Commercial and recreational drone use in the UK Contents

7Vision for the future

Purpose of the chapter

150.This Chapter sets out the need for the Government to develop a coherent strategy for the integration of drones into society in order to maximise the opportunities offered by drones and to mitigate the risks posed by drones.

Vision and international comparisons

151.As mentioned in Chapter 3, we heard that the use of drones in commercial business, humanitarian aid and in the airspace could have considerable economic benefits for society. Despite this, we also heard that much of the action that the Government has so far taken to ensure the safe and successful integration of drones into the airspace was reactive, such as the fitting of electronic safety features and registration. When we asked the then Minister if there was a central, coordinating strategy for the vision of drones in society, she explained “we have a vision and it is very clear what the Government’s vision is.” However, when asked “Is it stated anywhere?” she responded, “Not as such.”226

152.We received evidence from PwC that that the UK needed a central co-ordinator and a strategy to enable the UK to make the most of the growing drone industry. Elaine Whyte, representing PwC, told us:

I would like to see a vision of where we want to go and some guiding principles to deliver that vision […] There needs to be a co-ordinating authority, and that would fall to the Government. Within that vision, we need some guiding principles.227

Similarly, Tris Dyson, representing Nesta, explained that there was a need for a co-ordinated approach: “We need a more co-ordinated and iterative approach, and we need a champion, which is perhaps difficult, given that there is a lot of political transition at the moment. That is needed to drive this forward.”228

153.We also heard evidence that the UK was somewhat behind other countries with regard to drone policy. For example, Mr Adrian Belcher explained that the UK needed to “join other countries with safety research” and the then Minister also admitted that the UK was potentially behind other countries in terms of the deployment of counter-UAV technology.229 Further, Tris Dyson from Nesta explained that the UK was considerably behind countries such as Finland, Australia and Switzerland, who had already developed Beyond Visual Line of Sight (BVLOS) operations: “at present, that is happening outside the UK. That is the disappointing thing. A lot of the testing development is happening in cities in the US.”230

154.However, Elaine Whyte from PwC explained that she thought the UK was taking action to ensure the integration of future drone technology, as demonstrated by Operation Zenith.231 She presented further examples to us of the UK doing much in the way of innovation for drone technology, but explained that it simply was not well documented:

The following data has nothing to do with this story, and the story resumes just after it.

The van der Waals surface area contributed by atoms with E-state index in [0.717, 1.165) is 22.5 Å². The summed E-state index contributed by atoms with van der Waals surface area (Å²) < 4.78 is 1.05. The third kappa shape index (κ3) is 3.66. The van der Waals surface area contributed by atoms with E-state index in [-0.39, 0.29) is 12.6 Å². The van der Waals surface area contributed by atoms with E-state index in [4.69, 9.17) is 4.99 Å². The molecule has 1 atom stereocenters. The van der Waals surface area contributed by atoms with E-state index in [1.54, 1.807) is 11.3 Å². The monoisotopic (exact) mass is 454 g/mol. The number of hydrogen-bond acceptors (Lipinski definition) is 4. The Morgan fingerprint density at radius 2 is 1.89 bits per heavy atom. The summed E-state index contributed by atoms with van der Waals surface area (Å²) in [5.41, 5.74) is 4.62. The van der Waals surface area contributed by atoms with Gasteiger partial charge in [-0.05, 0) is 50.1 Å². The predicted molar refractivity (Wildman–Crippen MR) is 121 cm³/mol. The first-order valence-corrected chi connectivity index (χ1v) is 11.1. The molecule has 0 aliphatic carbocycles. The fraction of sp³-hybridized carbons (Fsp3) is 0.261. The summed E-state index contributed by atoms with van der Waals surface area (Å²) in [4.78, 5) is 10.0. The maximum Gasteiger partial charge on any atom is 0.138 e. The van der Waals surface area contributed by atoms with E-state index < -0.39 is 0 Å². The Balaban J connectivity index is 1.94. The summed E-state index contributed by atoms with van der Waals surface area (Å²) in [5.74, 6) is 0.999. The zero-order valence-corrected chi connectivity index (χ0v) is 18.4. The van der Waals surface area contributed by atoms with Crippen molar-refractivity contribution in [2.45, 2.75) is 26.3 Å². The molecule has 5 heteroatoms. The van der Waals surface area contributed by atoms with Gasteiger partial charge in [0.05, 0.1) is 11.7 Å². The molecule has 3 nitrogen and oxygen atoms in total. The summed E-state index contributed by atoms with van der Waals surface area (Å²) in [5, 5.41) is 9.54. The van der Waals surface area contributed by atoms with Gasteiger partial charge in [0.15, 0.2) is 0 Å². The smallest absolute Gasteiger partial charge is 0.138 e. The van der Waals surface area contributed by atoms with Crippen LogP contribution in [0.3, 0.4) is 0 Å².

What we need to achieve potentially in this country is more transparency and more sharing of what we are achieving in all those examples. I reflect on what we have achieved with CCAV, the centre for autonomous vehicles. That is one centre of excellence bringing together an understanding of the research and investment that is taking place.232

155.We recognise that drone technology is moving at pace, carrying with it a multitude of opportunities and risks. The Government needs to act to ensure that it can stay ahead of the curve in the future. The Government should produce a White Paper by Summer 2020 that outlines the vision for how drones will be integrated into UK communities over the coming years. At a minimum, the White Paper should cover the role of registration, regulation, maximising the opportunities, minimising the risks, drone safety education and the technology required in order to implement their vision of drone integration into society in the next 20 years. The document should also set out a clear roadmap that outlines the steps that the Government and other agencies will take to achieve this future vision.

Universities and testing

156.As explained in detail at Annex 1, we attended the Aerial Robotics Lab at Imperial College as part of our inquiry. Dr Mirko Kovac, Director of the Lab, explained that significant work on drone innovation and development was taking place at universities across the UK. However, he also raised concerns that universities were in a ‘grey area’ when it came to being classified as either recreational or commercial drone users in the eyes of the Civil Aviation Authority. As such, he explained that there was confusion over regulations that govern these areas, and that this impinged upon universities ability to test new technologies.